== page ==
Qualified immunity only applies to suits against government officials as individuals, not suits against the government for damages caused by the officials’ actions. Although qualified immunity frequently appears in cases involving police officers, it also applies to most other executive branch officials.

A lot of people mistakenly believe this only applies to law enforcement, it doesn’t. It applies to anyone working for any government entity in the U.S.. It could be doctors, scientists, lawyers, groundskeepers, some federal contractors… as long as you derived your pay from a government agency, State or Federal. The problem with qualified immunity is that judges, who are also covered by this doctrine, have to see a violation of your rights for it this doctrine to be nullified and even then it’s a tough obstacle to get by if it doesn’t somehow state it explicitly in statutory or constitutional rights. I believe here is where an ipso facto doctrine should be made or invoked or placed into law. If the constitution was made to get rid of tyrannical behavior, then ipso facto, I like that word, it sounds funny, anyway, the ipso facto… anything that can be seen as illegal even though not clearly stated or defined should not fall under qualified immunity, or why did you make that freaking document, the constitution, in the first place. You know there is such a thing called the “spirit of the law” which means you do the right thing. Even if if the rules don’t explicitly say you can’t do something, because maybe it’s a new technology and it hasn’t been litigated yet, but you know it’s wrong, then doing it should end your qualified immunity, the reason why is because you are either a dumb dumb and shouldn’t be in that job, no malice, or just an evil asshole that should be in prison, with malice. Either way, qualified immunity is being tested but the problem, again, you are asking the government to hold itself more accountable, it’s going to be tough to do.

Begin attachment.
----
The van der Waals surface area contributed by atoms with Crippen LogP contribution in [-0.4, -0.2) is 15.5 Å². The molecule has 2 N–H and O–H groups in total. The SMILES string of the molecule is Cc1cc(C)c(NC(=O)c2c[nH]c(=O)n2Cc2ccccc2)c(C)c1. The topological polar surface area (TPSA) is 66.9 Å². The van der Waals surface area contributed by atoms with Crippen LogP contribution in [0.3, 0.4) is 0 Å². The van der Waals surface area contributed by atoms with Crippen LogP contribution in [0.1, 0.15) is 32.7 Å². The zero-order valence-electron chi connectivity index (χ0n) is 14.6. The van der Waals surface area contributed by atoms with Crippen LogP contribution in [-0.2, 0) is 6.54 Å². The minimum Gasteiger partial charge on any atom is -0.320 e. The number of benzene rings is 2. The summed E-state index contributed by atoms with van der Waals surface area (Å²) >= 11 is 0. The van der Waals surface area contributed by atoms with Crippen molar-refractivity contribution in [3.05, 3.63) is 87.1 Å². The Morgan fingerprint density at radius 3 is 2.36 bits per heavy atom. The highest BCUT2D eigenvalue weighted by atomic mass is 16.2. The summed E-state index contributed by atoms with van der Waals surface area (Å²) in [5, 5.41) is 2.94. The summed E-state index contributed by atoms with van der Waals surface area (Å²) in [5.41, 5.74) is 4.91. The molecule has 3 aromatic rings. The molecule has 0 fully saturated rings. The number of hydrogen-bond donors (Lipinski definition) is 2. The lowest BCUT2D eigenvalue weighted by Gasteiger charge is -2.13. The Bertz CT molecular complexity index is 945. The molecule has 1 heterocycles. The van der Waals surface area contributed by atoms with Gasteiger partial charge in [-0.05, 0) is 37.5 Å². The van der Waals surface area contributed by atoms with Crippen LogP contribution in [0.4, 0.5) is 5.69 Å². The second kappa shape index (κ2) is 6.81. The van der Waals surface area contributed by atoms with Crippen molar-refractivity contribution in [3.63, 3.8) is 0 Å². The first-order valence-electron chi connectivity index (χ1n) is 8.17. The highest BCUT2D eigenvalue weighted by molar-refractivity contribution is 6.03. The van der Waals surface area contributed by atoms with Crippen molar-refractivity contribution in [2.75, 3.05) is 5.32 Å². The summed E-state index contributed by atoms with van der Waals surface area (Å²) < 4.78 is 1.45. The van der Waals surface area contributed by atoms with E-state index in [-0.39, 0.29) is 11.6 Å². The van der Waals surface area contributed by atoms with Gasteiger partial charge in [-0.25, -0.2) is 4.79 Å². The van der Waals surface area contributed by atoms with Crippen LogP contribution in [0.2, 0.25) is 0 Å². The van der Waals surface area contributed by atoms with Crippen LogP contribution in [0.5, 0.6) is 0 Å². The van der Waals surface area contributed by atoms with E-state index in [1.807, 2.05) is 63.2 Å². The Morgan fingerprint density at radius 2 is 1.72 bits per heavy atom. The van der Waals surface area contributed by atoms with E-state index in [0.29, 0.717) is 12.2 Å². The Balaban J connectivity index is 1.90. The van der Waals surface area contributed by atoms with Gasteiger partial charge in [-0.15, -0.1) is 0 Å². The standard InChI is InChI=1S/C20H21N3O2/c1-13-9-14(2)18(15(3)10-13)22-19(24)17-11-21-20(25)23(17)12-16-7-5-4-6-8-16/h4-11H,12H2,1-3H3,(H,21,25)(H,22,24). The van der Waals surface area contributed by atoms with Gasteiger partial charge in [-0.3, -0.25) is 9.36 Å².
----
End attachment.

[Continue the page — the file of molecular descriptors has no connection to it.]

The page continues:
Ipso facto…. funny word…. latin for I’m drunk and can’t say is that a fact… right? No. It means by that very fact or act. In this case, by that very fact that the constitution was made to end tyrannical behavior, it should not be used to excuse it.